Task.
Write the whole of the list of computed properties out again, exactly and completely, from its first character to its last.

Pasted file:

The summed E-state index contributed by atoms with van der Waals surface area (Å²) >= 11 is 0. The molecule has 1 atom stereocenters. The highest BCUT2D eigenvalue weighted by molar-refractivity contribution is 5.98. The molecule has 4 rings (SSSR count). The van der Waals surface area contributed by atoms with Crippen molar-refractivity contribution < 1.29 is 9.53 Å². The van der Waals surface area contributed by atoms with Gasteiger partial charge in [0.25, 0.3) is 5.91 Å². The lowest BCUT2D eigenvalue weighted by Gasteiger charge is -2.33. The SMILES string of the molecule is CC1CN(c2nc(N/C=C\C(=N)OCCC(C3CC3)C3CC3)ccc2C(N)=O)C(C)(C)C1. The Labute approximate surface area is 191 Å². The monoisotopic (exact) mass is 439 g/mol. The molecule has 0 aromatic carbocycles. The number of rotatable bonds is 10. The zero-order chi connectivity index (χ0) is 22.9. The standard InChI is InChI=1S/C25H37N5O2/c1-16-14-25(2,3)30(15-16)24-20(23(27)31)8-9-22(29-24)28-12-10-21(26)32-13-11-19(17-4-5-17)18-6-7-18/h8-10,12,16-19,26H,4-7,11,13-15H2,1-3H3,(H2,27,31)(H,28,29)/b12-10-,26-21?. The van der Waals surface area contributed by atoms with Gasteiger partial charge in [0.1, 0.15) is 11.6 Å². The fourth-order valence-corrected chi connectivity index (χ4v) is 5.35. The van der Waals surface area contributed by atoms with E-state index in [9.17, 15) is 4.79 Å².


The summed E-state index contributed by atoms with van der Waals surface area (Å²) >= 11 is 0. The molecule has 1 atom stereocenters. The highest BCUT2D eigenvalue weighted by molar-refractivity contribution is 5.98. The molecule has 4 rings (SSSR count). The van der Waals surface area contributed by atoms with Crippen molar-refractivity contribution < 1.29 is 9.53 Å². The van der Waals surface area contributed by atoms with Gasteiger partial charge in [0.25, 0.3) is 5.91 Å². The lowest BCUT2D eigenvalue weighted by Gasteiger charge is -2.33. The SMILES string of the molecule is CC1CN(c2nc(N/C=C\C(=N)OCCC(C3CC3)C3CC3)ccc2C(N)=O)C(C)(C)C1. The Labute approximate surface area is 191 Å². The monoisotopic (exact) mass is 439 g/mol. The molecule has 0 aromatic carbocycles. The number of rotatable bonds is 10. The zero-order chi connectivity index (χ0) is 22.9. The standard InChI is InChI=1S/C25H37N5O2/c1-16-14-25(2,3)30(15-16)24-20(23(27)31)8-9-22(29-24)28-12-10-21(26)32-13-11-19(17-4-5-17)18-6-7-18/h8-10,12,16-19,26H,4-7,11,13-15H2,1-3H3,(H2,27,31)(H,28,29)/b12-10-,26-21?. The van der Waals surface area contributed by atoms with Gasteiger partial charge in [0.1, 0.15) is 11.6 Å². The fourth-order valence-corrected chi connectivity index (χ4v) is 5.35. The van der Waals surface area contributed by atoms with E-state index in [9.17, 15) is 4.79 Å².